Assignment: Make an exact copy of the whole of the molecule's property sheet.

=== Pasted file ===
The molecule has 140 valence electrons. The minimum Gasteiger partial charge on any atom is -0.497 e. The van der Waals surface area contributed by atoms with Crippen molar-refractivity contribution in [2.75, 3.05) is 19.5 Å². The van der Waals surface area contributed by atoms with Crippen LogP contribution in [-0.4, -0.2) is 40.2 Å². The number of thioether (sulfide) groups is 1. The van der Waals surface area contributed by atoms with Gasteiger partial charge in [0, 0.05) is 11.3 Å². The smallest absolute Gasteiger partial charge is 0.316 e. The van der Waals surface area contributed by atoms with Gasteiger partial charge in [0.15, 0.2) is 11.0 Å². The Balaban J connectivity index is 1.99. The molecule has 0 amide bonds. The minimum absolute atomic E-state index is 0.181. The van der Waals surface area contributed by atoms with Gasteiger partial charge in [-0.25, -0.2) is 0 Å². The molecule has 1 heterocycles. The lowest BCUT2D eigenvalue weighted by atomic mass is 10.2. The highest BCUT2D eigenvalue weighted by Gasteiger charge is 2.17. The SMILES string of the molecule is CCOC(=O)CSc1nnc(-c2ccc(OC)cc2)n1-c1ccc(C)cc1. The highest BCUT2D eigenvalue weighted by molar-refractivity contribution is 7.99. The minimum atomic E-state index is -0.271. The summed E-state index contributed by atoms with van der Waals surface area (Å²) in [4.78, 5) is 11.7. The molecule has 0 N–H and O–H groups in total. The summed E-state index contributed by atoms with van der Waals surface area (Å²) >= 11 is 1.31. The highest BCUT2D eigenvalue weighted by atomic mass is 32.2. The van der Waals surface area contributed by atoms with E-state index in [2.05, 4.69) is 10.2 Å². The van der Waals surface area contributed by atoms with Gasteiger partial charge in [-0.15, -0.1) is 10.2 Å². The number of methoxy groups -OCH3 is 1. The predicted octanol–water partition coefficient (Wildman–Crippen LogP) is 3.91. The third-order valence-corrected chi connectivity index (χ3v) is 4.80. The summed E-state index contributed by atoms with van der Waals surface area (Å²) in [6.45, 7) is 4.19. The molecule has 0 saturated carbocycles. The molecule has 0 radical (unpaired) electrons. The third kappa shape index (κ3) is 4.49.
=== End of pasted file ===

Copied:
The molecule has 140 valence electrons. The minimum Gasteiger partial charge on any atom is -0.497 e. The van der Waals surface area contributed by atoms with Crippen molar-refractivity contribution in [2.75, 3.05) is 19.5 Å². The van der Waals surface area contributed by atoms with Crippen LogP contribution in [-0.4, -0.2) is 40.2 Å². The number of thioether (sulfide) groups is 1. The van der Waals surface area contributed by atoms with Gasteiger partial charge in [0, 0.05) is 11.3 Å². The smallest absolute Gasteiger partial charge is 0.316 e. The van der Waals surface area contributed by atoms with Gasteiger partial charge in [0.15, 0.2) is 11.0 Å². The Balaban J connectivity index is 1.99. The molecule has 0 amide bonds. The minimum absolute atomic E-state index is 0.181. The van der Waals surface area contributed by atoms with Gasteiger partial charge in [-0.25, -0.2) is 0 Å². The molecule has 1 heterocycles. The lowest BCUT2D eigenvalue weighted by atomic mass is 10.2. The highest BCUT2D eigenvalue weighted by Gasteiger charge is 2.17. The SMILES string of the molecule is CCOC(=O)CSc1nnc(-c2ccc(OC)cc2)n1-c1ccc(C)cc1. The highest BCUT2D eigenvalue weighted by molar-refractivity contribution is 7.99. The minimum atomic E-state index is -0.271. The summed E-state index contributed by atoms with van der Waals surface area (Å²) in [4.78, 5) is 11.7. The molecule has 0 N–H and O–H groups in total. The summed E-state index contributed by atoms with van der Waals surface area (Å²) >= 11 is 1.31. The highest BCUT2D eigenvalue weighted by atomic mass is 32.2. The van der Waals surface area contributed by atoms with E-state index in [2.05, 4.69) is 10.2 Å². The van der Waals surface area contributed by atoms with Gasteiger partial charge in [-0.15, -0.1) is 10.2 Å². The number of methoxy groups -OCH3 is 1. The predicted octanol–water partition coefficient (Wildman–Crippen LogP) is 3.91. The third-order valence-corrected chi connectivity index (χ3v) is 4.80. The summed E-state index contributed by atoms with van der Waals surface area (Å²) in [6.45, 7) is 4.19. The molecule has 0 saturated carbocycles. The molecule has 0 radical (unpaired) electrons. The third kappa shape index (κ3) is 4.49.